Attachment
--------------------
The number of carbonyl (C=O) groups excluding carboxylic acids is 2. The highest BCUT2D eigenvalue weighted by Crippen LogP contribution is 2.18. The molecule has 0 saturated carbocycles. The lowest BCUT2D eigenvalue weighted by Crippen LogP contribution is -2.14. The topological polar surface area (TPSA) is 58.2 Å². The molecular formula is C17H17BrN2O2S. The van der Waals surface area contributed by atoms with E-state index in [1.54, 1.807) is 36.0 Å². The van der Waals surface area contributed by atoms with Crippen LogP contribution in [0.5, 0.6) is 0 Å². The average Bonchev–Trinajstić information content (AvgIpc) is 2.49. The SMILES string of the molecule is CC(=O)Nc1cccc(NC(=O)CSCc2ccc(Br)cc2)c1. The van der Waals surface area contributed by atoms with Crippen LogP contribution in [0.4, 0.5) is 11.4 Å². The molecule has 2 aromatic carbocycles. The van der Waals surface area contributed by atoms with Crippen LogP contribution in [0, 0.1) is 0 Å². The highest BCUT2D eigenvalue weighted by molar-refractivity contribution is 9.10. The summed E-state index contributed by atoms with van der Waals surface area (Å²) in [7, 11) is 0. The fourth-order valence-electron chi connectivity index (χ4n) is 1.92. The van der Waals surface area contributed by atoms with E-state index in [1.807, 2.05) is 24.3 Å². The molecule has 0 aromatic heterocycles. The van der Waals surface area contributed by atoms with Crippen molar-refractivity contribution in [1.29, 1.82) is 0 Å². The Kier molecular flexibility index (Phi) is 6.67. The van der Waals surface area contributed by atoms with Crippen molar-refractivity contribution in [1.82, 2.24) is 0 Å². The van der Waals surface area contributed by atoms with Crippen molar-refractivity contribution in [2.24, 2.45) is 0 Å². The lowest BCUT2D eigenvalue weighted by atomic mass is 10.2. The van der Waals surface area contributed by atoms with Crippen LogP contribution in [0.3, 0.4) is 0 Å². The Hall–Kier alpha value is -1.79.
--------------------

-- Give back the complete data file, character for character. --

The number of carbonyl (C=O) groups excluding carboxylic acids is 2. The highest BCUT2D eigenvalue weighted by Crippen LogP contribution is 2.18. The molecule has 0 saturated carbocycles. The lowest BCUT2D eigenvalue weighted by Crippen LogP contribution is -2.14. The topological polar surface area (TPSA) is 58.2 Å². The molecular formula is C17H17BrN2O2S. The van der Waals surface area contributed by atoms with E-state index in [1.54, 1.807) is 36.0 Å². The van der Waals surface area contributed by atoms with Crippen LogP contribution in [0.5, 0.6) is 0 Å². The average Bonchev–Trinajstić information content (AvgIpc) is 2.49. The SMILES string of the molecule is CC(=O)Nc1cccc(NC(=O)CSCc2ccc(Br)cc2)c1. The van der Waals surface area contributed by atoms with Crippen LogP contribution in [0.4, 0.5) is 11.4 Å². The molecule has 2 aromatic carbocycles. The van der Waals surface area contributed by atoms with Crippen LogP contribution in [0, 0.1) is 0 Å². The highest BCUT2D eigenvalue weighted by molar-refractivity contribution is 9.10. The summed E-state index contributed by atoms with van der Waals surface area (Å²) in [7, 11) is 0. The fourth-order valence-electron chi connectivity index (χ4n) is 1.92. The van der Waals surface area contributed by atoms with E-state index in [1.807, 2.05) is 24.3 Å². The molecule has 0 aromatic heterocycles. The van der Waals surface area contributed by atoms with Crippen molar-refractivity contribution in [1.29, 1.82) is 0 Å². The Kier molecular flexibility index (Phi) is 6.67. The van der Waals surface area contributed by atoms with Crippen molar-refractivity contribution in [1.82, 2.24) is 0 Å². The van der Waals surface area contributed by atoms with Crippen molar-refractivity contribution in [2.24, 2.45) is 0 Å². The lowest BCUT2D eigenvalue weighted by atomic mass is 10.2. The van der Waals surface area contributed by atoms with Crippen LogP contribution in [0.3, 0.4) is 0 Å². The Hall–Kier alpha value is -1.79.